Rethink Podcast #13: What It Means To Become An Advocate Marketer

Rethink Podcast #13: What It Means To Become An Advocate Marketer

In this episode of the Rethink Podcast, Act-On CMO Michelle Huff interviews Jill Rowley as they discuss what it means to be an advocate marketer.

Jill is a social selling evangelist and start-up advisor. She describes herself as “a sales professional trapped in a marketer’s body.” For much of her sales career, she says, she sold to marketers. And being a great sales professional, she became an expert at knowing her buyer. She got to know them at a human level, at a company level, and at that buyer’s industry level.

Over her career, Jill’s been a top sales rep at Eloqua and a sales consultant at Oracle. She and now runs her own consulting business advising GE, among other organizations. She also has a portfolio of tech companies in which she is an investor and advisor.

“I’m a busy woman,” she says.

Enjoy the conversation, and we hope you can get one or two takeaways that you can bring to your business.

This transcript has been edited for length. To get the full measure, listen to the podcast.

What is Social Selling?

Michelle Huff:

I think people today are still learning a lot about what does social really mean from their point of view, from the companies, from the marketers? But what do you think the difference is from a sales point of view? Because people think of social and are like, you know, I’ll tweet and take pictures of what food I’m eating for dinner. How does that help me in my job?

Jill Rowley:

Social media is marketing, and that’s really about reach. Social selling is about networks, and it’s about relationships. When I work with sales and talk about social, I never talk about social media. Because really they think of social media as a marketing job. And that is quite true. I teach them about social networks. And networks layer on three different things to media. One, they layer on someone’s identity. So Michelle Huff, for example. Who is she? Where has she worked? Where did she go to university? Where does she live? What’s her experience? What skills does she have? One, identity.

Two, relationships. Who are our mutual connections? Who do we have in common? What groups are you a member of? And then three, interests. What does Michelle care about? What does she like? What makes her tick? And that’s what I get from social networks as a sales professional, because social selling is about using these networks to do research on your buyers, to be relevant to your buyers, to build relationships with your buyers.

How Do You Use Your Network?

Michelle:

If you put it into practice, where do you start? Where do you first go specifically? And then with that tidbit of information, how do you actually use it in a conversation so that you don’t seem like you’re just name dropping random facts?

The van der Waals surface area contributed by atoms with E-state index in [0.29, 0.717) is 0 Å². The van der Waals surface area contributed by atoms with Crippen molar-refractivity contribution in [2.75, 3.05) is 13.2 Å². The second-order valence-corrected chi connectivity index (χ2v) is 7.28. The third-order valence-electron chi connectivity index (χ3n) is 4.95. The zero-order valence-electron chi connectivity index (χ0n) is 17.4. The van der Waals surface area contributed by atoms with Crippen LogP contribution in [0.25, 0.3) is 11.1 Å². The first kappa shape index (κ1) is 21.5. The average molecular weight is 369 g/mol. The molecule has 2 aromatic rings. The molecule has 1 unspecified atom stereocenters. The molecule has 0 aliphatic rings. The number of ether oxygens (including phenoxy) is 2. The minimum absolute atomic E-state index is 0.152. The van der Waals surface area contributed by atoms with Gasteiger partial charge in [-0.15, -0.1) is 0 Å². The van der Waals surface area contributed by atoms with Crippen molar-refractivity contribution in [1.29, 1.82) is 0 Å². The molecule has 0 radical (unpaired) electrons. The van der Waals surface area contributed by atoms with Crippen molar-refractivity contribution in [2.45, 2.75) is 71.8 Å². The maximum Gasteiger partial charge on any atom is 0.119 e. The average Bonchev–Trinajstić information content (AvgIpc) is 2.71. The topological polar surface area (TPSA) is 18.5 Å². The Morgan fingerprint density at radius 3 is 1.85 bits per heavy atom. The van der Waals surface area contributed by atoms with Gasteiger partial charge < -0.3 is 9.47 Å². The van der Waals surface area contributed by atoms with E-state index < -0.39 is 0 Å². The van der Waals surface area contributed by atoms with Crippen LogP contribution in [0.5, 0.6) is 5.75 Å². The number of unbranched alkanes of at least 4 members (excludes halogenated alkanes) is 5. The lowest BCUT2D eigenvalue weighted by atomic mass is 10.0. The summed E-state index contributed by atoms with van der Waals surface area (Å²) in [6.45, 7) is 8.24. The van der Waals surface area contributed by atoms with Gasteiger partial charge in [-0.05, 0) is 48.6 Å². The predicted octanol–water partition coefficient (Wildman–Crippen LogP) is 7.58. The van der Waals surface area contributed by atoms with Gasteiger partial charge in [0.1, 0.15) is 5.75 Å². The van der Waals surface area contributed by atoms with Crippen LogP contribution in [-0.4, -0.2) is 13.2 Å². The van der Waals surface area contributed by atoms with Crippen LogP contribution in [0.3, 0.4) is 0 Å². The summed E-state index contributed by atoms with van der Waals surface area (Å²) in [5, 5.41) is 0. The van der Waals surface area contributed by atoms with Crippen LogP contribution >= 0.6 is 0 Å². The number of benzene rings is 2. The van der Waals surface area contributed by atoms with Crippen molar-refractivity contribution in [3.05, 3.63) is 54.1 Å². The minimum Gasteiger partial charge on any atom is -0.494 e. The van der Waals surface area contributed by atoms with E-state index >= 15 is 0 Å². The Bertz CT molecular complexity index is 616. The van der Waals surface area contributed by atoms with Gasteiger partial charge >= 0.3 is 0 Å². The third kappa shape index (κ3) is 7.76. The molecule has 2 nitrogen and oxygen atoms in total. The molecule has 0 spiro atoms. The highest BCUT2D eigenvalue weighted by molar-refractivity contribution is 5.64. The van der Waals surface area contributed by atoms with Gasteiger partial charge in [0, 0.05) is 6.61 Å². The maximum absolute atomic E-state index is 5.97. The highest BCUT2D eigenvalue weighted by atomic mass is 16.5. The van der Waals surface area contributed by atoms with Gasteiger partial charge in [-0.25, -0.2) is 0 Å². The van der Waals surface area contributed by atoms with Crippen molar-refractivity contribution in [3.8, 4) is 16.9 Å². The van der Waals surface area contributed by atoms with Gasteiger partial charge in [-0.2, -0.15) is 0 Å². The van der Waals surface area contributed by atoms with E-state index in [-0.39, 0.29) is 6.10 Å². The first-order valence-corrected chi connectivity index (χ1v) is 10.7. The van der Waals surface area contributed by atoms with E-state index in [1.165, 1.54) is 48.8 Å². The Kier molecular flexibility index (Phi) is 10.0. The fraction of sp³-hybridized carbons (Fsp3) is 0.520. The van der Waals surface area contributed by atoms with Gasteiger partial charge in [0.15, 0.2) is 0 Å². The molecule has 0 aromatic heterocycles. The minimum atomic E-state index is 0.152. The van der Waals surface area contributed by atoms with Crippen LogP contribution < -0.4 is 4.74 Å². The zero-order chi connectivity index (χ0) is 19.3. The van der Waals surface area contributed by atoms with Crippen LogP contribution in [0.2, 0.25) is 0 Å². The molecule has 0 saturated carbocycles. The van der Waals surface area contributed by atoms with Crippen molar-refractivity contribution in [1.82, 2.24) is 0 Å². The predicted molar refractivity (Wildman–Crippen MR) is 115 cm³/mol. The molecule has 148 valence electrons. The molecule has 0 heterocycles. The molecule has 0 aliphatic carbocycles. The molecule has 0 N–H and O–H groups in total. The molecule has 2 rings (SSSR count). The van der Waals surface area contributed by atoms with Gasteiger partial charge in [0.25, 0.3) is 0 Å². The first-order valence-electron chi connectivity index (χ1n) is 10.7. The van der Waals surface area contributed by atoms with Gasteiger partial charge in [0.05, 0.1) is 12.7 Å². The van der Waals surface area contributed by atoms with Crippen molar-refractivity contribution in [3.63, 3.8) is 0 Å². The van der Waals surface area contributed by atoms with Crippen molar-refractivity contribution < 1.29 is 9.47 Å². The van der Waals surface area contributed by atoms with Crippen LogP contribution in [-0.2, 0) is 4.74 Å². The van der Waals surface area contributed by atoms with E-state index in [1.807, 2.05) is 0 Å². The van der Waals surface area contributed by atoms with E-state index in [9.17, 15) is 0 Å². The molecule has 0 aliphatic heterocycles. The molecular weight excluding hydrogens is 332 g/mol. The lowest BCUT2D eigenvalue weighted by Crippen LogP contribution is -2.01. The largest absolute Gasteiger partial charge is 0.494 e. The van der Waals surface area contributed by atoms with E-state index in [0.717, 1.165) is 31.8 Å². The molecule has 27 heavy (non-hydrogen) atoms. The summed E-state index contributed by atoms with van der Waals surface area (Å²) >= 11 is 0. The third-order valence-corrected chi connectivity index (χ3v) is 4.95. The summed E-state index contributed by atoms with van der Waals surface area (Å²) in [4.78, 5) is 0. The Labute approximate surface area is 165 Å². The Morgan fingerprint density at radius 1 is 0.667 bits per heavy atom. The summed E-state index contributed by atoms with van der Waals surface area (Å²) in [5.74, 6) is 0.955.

Jill:

I go to my best friend Google. And I search Michelle Huff. And it gives me all sorts of options to then click on. Usually, I go to LinkedIn. I don’t hear a name without wanting to go to LinkedIn to get context of who Michelle Huff is. I’m just looking for the dot to connect. Or multiple dots to connect. Because I’m trying to break through to you, and I want it to be about you, not about me. Not about I’m Jill Rowley, I have 52 quarters on quota, I this, I that. No. I want it to be about what we have in common, and the people that we know who are in the same universe, and the things that we care about.

So I go and I look at LinkedIn. I look at things like have people written recommendations for you. And I try to pull from that. Sometimes I’ll find even unique words, like this guy is a mathmologist. I look for things that then I can quote or cite. So I do all the LinkedIn scanning. If you’re on Twitter, oh my, I go look at you on Twitter, and when I follow you on Twitter, it then makes some recommendations of other people I might want to follow. And that’s how I found your husband. So all of a sudden we go from professional to a little bit personal. And then I look at who you’re following. And I start to understand who influences you. Who do you trust? Who do you learn from?

Then beyond that, I’ll look to see if you’ve been quoted in an article. I’ll look to see if you’ve been interviewed, and if you’ve spoken at events. I do a ton of research at that individual Michelle Huff level so that I can really understand who you are and what you care about.

Michelle:

How much time do you dedicate to that for each person?

Jill:

It depends. It depends on my role as a sales professional and what I’m trying to accomplish, the outcome that I’m trying to get to. So if I’m an SDR and I’m trying to get a meeting, I will do the level of research that I need to secure that meeting. If I’m an enterprise field rep and I’m going in for my 9th meeting with GE, I’m going to do a whole lot more research. For example, I do a ton of work with GE, as I mentioned, and any time that Beth Comstock ‒ their chief of growth and innovation, and their former CMO ‒ any time Beth sends a tweet, I’m notified in real time. So it really depends on my role in sales, how deeply am I building a relationship and how “real time” do I need the information.

What Is Advocacy Marketing?

Jill:

Your best sales people aren’t on your payroll. They’re your customers who are willing to advocate for your brand, your company, your solution, your people.